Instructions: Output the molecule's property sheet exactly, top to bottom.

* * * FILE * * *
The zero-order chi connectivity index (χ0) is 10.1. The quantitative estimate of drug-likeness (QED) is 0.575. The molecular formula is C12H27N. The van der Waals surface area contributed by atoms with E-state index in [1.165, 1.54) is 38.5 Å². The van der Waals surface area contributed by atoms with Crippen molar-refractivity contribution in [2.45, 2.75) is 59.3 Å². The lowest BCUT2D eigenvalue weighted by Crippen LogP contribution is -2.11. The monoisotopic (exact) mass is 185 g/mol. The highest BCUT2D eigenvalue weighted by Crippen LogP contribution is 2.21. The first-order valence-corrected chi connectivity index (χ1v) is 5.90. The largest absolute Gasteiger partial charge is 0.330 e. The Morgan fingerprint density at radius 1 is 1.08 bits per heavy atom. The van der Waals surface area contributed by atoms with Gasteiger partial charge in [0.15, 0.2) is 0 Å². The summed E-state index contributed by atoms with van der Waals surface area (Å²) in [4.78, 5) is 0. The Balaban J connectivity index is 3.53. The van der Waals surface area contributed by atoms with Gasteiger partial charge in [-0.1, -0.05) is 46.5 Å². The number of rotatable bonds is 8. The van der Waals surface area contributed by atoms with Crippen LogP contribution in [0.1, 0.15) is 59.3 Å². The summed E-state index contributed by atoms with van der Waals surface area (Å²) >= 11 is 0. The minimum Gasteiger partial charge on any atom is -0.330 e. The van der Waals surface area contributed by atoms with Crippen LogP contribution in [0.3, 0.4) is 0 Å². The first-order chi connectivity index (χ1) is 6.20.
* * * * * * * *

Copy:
The zero-order chi connectivity index (χ0) is 10.1. The quantitative estimate of drug-likeness (QED) is 0.575. The molecular formula is C12H27N. The van der Waals surface area contributed by atoms with E-state index in [1.165, 1.54) is 38.5 Å². The van der Waals surface area contributed by atoms with Crippen molar-refractivity contribution in [2.45, 2.75) is 59.3 Å². The lowest BCUT2D eigenvalue weighted by Crippen LogP contribution is -2.11. The monoisotopic (exact) mass is 185 g/mol. The highest BCUT2D eigenvalue weighted by Crippen LogP contribution is 2.21. The first-order valence-corrected chi connectivity index (χ1v) is 5.90. The largest absolute Gasteiger partial charge is 0.330 e. The Morgan fingerprint density at radius 1 is 1.08 bits per heavy atom. The van der Waals surface area contributed by atoms with Gasteiger partial charge in [0.15, 0.2) is 0 Å². The summed E-state index contributed by atoms with van der Waals surface area (Å²) in [4.78, 5) is 0. The Balaban J connectivity index is 3.53. The van der Waals surface area contributed by atoms with Gasteiger partial charge in [-0.1, -0.05) is 46.5 Å². The number of rotatable bonds is 8. The van der Waals surface area contributed by atoms with Crippen LogP contribution in [0.1, 0.15) is 59.3 Å². The summed E-state index contributed by atoms with van der Waals surface area (Å²) >= 11 is 0. The minimum Gasteiger partial charge on any atom is -0.330 e. The van der Waals surface area contributed by atoms with Crippen LogP contribution in [0.3, 0.4) is 0 Å². The first-order chi connectivity index (χ1) is 6.20.